Factory Design Pattern With Java

Introduction

As discussed in the last article, we will talk about what a design pattern is, and what it provides with a singleton design pattern.

A Design Pattern provides a simple solution to common problems that are faced in day to day life by software developers. Three basic types of design patterns exist, which are listed below:

  • Creational Pattern

  • Structural Pattern

  • Behavioral Pattern

Along with these, 23 design patterns are classified in the above three patterns.

Thus, the pattern described here is like a blueprint that you can customize to solve a particular design problem and they only differ by complexity and scalability of the code.

So here in this article, we will learn about the Factory design pattern. Let’s get started.

Factory Design Pattern

As the name suggests, we are dealing with a “factory”, i.e. a warehouse, so the factory design pattern has a warehouse of an object what the user wants.

Factory Design Pattern is a part of the creational design pattern. Also known as Virtual Constructor.

In the Software Development Life Cycle (SDLC) or Software Engineering (SE), whenever working with the project, we have to work to work with models and all these models have loose-coupling & high cohesion. So to achieve loose-coupling, we use something called factory i.e instead of manually creating the object, ask someone else to create the object.

Consider a scenario of an operating system in the mobile industry. Let’s assume your choice of mobile depends on the operating system before purchasing. Depending upon your requirement, we have different-different operating systems.

Let understand this example practically:

Consider an interface OS implemented by Android, IOS, & Windows OS, as shown below:

package FactoryDesign;  
public interface OS {  
 void show();  
}  


Here we have an Android Class:

package FactoryDesign;  
public class Android implements OS {  
 public void specification() {  
        System.out.println("Most Powerful Operating System");  
    }  
}  


Here we have an IOS Class:

package FactoryDesign;  
public class IOS implements OS {  
 public void specification() {  
        System.out.println("Most Secured Operating System");  
    }  
}  


Here we have a Windows Class:

package FactoryDesign;  
public class Window implements OS {  
 public void specification() {  
        System.out.println("Most Wired Operating System");  
    }  
}  


Let's take an interface. We have multiple implementations for that interface.

We have an interface OS and we have its implemented as Android OS, IOS, and Windows OS. So to instantiate that OS we have to use one of the OS mentioned in class.

Depending upon the requirements, we get the instance of the OS. That’s why we need a pattern called the Factory Design Pattern.

Note

An instance of any class is provided according to the requirement.

The above scenario is just for an example. Let's understand it with another example. Here is the code.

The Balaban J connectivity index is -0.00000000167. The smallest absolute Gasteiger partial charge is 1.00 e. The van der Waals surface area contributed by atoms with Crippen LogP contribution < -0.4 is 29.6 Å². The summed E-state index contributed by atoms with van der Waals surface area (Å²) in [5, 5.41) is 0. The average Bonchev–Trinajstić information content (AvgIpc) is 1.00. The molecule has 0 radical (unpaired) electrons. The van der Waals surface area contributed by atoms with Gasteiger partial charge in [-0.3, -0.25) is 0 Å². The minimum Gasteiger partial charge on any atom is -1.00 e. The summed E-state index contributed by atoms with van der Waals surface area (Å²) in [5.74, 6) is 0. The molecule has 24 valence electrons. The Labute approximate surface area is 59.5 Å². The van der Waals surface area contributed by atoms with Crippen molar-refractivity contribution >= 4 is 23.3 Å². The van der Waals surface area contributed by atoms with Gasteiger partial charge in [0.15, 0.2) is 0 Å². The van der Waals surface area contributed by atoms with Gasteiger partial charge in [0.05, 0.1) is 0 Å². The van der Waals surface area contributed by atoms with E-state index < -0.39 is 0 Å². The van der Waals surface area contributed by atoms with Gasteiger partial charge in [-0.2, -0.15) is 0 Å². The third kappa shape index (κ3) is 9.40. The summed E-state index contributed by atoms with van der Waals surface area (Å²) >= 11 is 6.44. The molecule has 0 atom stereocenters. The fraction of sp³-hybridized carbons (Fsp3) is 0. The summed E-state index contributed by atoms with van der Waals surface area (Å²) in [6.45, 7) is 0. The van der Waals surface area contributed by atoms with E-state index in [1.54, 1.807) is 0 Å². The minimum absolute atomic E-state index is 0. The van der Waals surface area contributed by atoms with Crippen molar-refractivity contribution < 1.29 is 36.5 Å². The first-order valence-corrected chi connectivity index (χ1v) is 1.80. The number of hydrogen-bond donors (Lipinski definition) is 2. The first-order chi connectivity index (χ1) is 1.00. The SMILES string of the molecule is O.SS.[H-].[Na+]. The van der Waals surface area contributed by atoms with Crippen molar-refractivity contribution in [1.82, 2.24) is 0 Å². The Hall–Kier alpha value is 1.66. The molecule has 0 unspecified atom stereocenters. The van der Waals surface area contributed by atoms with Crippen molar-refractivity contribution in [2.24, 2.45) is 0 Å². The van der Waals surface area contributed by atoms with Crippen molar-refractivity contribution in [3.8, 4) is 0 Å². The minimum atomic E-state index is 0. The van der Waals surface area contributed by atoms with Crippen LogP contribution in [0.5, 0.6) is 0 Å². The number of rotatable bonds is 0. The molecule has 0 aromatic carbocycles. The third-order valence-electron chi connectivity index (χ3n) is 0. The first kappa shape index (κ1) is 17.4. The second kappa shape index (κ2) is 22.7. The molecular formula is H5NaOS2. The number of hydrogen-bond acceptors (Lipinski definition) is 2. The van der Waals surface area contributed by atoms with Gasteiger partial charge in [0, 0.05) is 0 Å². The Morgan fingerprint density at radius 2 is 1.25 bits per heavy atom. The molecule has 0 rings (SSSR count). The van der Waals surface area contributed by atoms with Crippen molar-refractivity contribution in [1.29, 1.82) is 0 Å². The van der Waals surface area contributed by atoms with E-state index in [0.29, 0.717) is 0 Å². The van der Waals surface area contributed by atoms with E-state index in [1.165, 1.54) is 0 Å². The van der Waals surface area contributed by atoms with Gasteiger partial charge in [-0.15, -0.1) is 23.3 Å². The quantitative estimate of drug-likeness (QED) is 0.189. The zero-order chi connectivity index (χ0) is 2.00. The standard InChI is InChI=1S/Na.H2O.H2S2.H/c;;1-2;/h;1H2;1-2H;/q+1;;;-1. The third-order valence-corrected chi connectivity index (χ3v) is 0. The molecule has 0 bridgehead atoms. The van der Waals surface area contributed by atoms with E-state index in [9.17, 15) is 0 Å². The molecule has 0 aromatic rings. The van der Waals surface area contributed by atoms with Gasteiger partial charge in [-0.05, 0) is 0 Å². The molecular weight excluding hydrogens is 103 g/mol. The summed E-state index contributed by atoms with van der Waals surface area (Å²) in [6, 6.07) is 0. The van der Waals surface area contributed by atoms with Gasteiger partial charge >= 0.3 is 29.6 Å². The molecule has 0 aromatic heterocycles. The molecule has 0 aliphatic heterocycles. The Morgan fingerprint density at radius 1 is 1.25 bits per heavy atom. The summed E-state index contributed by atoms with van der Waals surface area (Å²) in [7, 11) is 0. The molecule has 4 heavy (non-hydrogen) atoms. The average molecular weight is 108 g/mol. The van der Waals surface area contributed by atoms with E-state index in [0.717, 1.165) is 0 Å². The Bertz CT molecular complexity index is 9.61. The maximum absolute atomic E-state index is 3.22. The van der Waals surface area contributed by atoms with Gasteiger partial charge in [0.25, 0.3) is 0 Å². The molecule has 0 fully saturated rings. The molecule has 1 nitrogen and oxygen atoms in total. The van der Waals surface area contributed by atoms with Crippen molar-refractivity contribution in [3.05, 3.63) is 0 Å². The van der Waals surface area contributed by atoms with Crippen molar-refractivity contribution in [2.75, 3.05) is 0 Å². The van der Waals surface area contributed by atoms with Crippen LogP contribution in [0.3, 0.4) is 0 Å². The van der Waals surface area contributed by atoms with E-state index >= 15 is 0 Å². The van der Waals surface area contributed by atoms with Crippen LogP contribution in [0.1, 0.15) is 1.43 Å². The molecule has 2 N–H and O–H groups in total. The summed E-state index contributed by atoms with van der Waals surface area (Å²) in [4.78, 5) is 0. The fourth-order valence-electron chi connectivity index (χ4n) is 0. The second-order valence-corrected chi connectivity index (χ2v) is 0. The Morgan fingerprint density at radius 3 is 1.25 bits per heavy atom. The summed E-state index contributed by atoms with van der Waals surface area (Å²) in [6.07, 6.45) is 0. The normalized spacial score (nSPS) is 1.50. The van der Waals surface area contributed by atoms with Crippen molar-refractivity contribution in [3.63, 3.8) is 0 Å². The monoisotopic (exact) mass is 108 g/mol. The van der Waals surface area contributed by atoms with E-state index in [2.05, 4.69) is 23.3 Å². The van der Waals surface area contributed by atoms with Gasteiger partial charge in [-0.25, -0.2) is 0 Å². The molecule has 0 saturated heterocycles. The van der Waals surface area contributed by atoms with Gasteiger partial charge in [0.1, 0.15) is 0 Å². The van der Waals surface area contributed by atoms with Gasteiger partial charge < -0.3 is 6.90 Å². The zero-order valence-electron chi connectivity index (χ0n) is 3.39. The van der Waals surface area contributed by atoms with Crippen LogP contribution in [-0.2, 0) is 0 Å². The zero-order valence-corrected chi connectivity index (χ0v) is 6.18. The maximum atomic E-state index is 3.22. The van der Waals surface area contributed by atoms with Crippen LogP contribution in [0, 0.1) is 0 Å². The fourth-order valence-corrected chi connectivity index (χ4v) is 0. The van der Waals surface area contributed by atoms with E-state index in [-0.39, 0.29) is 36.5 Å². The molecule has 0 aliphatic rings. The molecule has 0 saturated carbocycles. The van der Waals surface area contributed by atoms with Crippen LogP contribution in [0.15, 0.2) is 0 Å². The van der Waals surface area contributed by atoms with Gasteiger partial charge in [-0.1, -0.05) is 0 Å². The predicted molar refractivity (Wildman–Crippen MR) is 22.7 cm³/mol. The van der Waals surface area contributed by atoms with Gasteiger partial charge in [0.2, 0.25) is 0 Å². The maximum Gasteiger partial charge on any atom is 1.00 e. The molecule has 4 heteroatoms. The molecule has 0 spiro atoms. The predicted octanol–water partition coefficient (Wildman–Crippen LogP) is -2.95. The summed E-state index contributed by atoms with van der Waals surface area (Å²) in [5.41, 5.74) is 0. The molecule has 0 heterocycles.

First, create an abstract class or an Interface.

package FactoryDesign;  
//rule 1 
public interface CSharpCorner {  
 void role();  
}  


Second, create a class and implement the above interface.

package FactoryDesign;  
//rule 2 
public class Author implements CSharpCorner {  
 @Override 
 public void role() {  
        System.out.println("Author publishes content. ");  
    }  
}  
package FactoryDesign;  
// rule 2 
public class Editor implements CSharpCorner {  
 @Override 
 public void role() {  
        System.out.println("Editor checks & edit the content. ");  
    }  
}  

Third, add a factory class and one factory method to it along with the fourth and final step. (i.e. use the factory class in any other class.)

package FactoryDesign;  
//rule 3 
public class CsharpCornerMain {  
 public static void main(String[] args) {  
 //rule 4 
        Csharp obj = CsharpFactory.getPerson("AUTHOR");  
        obj.role();  
        Csharp obj1 = CsharpFactory.getPerson("Editor");  
        obj1.role();  
    }  
}   
package FactoryDesign;  
/*RULES 
 * 1.-> Create abstract class or Interface 
 * 2.-> Create class and Implement Interface. 
 * 3.-> Add factory class and add one Factory Method 
 * 4.-> Use Factory Class in any other class 
 */ 
//Factory Design is used to create object explicitly i.e without manually (Author a = new Author();) 
public class CsharpFactory {  
 public static Csharp getPerson(String personType) {  
        Csharp csharp = null;  
 if (personType.equalsIgnoreCase("Author")) {  
            csharp = new Author();  
        } else if (personType.equalsIgnoreCase("Editor")) {  
            csharp = new Editor();  
        } else {  
            csharp = null;  
        }  
 return csharp;  
    }  
}  

In this scenario, we have t make changes in the code. That means our client knows which file we are working with.

So, what the factory pattern says is that instead of creating a direct object, we can have a factory class that will return the type of person depend upon the string passed.

Note

Since we are using factory objects thus known as a factory design pattern and if we have an extra class in the future it will not change your client application and is used majorly in Java development.

Advantage

  • Reusability of the code.

  • Helps in ensuring encapsulation.

  • Ensures abstraction between class and client by inheritance.


Realtime Example in JDK

  • DriverManger getConnection()

  • openConnection()

  • new Instance()

  • getInstance()

  • forName()

  • Calender

  • Resource Binding

  • NumberFormat


Summary

Thus, coming towards the end of this article, we learned a factory design pattern.